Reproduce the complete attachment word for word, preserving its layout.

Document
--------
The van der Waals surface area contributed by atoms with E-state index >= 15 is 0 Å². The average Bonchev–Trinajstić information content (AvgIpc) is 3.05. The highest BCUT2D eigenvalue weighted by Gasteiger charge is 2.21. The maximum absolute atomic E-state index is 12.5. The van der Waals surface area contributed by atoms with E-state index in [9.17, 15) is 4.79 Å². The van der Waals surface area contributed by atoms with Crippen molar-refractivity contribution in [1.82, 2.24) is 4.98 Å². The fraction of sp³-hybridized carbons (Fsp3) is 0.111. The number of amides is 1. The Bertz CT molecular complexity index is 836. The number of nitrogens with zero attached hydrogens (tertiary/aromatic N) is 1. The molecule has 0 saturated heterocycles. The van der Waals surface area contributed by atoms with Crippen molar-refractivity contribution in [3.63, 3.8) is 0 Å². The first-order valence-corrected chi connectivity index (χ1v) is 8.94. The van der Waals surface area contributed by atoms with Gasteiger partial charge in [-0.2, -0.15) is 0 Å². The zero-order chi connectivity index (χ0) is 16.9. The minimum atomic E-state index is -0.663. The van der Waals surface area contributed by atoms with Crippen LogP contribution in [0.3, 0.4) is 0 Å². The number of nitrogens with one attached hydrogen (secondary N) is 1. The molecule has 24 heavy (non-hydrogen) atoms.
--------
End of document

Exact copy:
The van der Waals surface area contributed by atoms with E-state index >= 15 is 0 Å². The average Bonchev–Trinajstić information content (AvgIpc) is 3.05. The highest BCUT2D eigenvalue weighted by Gasteiger charge is 2.21. The maximum absolute atomic E-state index is 12.5. The van der Waals surface area contributed by atoms with E-state index in [9.17, 15) is 4.79 Å². The van der Waals surface area contributed by atoms with Crippen molar-refractivity contribution in [1.82, 2.24) is 4.98 Å². The fraction of sp³-hybridized carbons (Fsp3) is 0.111. The number of amides is 1. The Bertz CT molecular complexity index is 836. The number of nitrogens with zero attached hydrogens (tertiary/aromatic N) is 1. The molecule has 0 saturated heterocycles. The van der Waals surface area contributed by atoms with Crippen molar-refractivity contribution in [3.63, 3.8) is 0 Å². The first-order valence-corrected chi connectivity index (χ1v) is 8.94. The van der Waals surface area contributed by atoms with Gasteiger partial charge in [-0.2, -0.15) is 0 Å². The zero-order chi connectivity index (χ0) is 16.9. The minimum atomic E-state index is -0.663. The van der Waals surface area contributed by atoms with Crippen LogP contribution in [0.3, 0.4) is 0 Å². The number of nitrogens with one attached hydrogen (secondary N) is 1. The molecule has 24 heavy (non-hydrogen) atoms.